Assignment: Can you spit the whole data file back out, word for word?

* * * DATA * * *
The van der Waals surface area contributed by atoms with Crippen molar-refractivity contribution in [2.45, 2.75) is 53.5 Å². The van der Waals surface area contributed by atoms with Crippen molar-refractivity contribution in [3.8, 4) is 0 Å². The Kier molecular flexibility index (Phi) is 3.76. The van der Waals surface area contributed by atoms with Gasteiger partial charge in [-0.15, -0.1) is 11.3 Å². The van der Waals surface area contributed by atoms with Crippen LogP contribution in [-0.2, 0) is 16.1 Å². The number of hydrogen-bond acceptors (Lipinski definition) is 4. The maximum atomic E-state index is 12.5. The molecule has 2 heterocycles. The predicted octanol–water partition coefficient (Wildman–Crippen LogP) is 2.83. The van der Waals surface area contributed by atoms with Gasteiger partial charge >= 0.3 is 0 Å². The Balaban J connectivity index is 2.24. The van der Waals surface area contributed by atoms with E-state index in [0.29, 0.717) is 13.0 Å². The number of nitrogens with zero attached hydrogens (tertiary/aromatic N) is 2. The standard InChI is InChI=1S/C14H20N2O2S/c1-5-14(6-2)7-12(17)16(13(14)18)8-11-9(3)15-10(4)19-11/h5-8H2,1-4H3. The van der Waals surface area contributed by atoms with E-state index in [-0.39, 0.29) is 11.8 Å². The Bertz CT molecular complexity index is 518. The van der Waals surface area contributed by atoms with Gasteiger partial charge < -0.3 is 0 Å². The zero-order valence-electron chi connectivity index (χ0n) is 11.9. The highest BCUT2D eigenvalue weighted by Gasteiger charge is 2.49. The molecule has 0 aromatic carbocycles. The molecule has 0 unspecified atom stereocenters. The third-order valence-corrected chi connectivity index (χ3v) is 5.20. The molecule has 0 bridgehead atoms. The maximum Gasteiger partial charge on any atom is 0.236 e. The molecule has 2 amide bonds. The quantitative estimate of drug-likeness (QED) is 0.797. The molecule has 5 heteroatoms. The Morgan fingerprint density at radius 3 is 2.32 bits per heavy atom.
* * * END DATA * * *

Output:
The van der Waals surface area contributed by atoms with Crippen molar-refractivity contribution in [2.45, 2.75) is 53.5 Å². The van der Waals surface area contributed by atoms with Crippen molar-refractivity contribution in [3.8, 4) is 0 Å². The Kier molecular flexibility index (Phi) is 3.76. The van der Waals surface area contributed by atoms with Gasteiger partial charge in [-0.15, -0.1) is 11.3 Å². The van der Waals surface area contributed by atoms with Crippen LogP contribution in [-0.2, 0) is 16.1 Å². The number of hydrogen-bond acceptors (Lipinski definition) is 4. The maximum atomic E-state index is 12.5. The molecule has 2 heterocycles. The predicted octanol–water partition coefficient (Wildman–Crippen LogP) is 2.83. The van der Waals surface area contributed by atoms with Gasteiger partial charge >= 0.3 is 0 Å². The Balaban J connectivity index is 2.24. The van der Waals surface area contributed by atoms with E-state index in [0.29, 0.717) is 13.0 Å². The number of nitrogens with zero attached hydrogens (tertiary/aromatic N) is 2. The standard InChI is InChI=1S/C14H20N2O2S/c1-5-14(6-2)7-12(17)16(13(14)18)8-11-9(3)15-10(4)19-11/h5-8H2,1-4H3. The van der Waals surface area contributed by atoms with E-state index in [-0.39, 0.29) is 11.8 Å². The Bertz CT molecular complexity index is 518. The van der Waals surface area contributed by atoms with Gasteiger partial charge < -0.3 is 0 Å². The zero-order valence-electron chi connectivity index (χ0n) is 11.9. The highest BCUT2D eigenvalue weighted by Gasteiger charge is 2.49. The molecule has 0 aromatic carbocycles. The molecule has 0 unspecified atom stereocenters. The third-order valence-corrected chi connectivity index (χ3v) is 5.20. The molecule has 0 bridgehead atoms. The maximum Gasteiger partial charge on any atom is 0.236 e. The molecule has 2 amide bonds. The quantitative estimate of drug-likeness (QED) is 0.797. The molecule has 5 heteroatoms. The Morgan fingerprint density at radius 3 is 2.32 bits per heavy atom.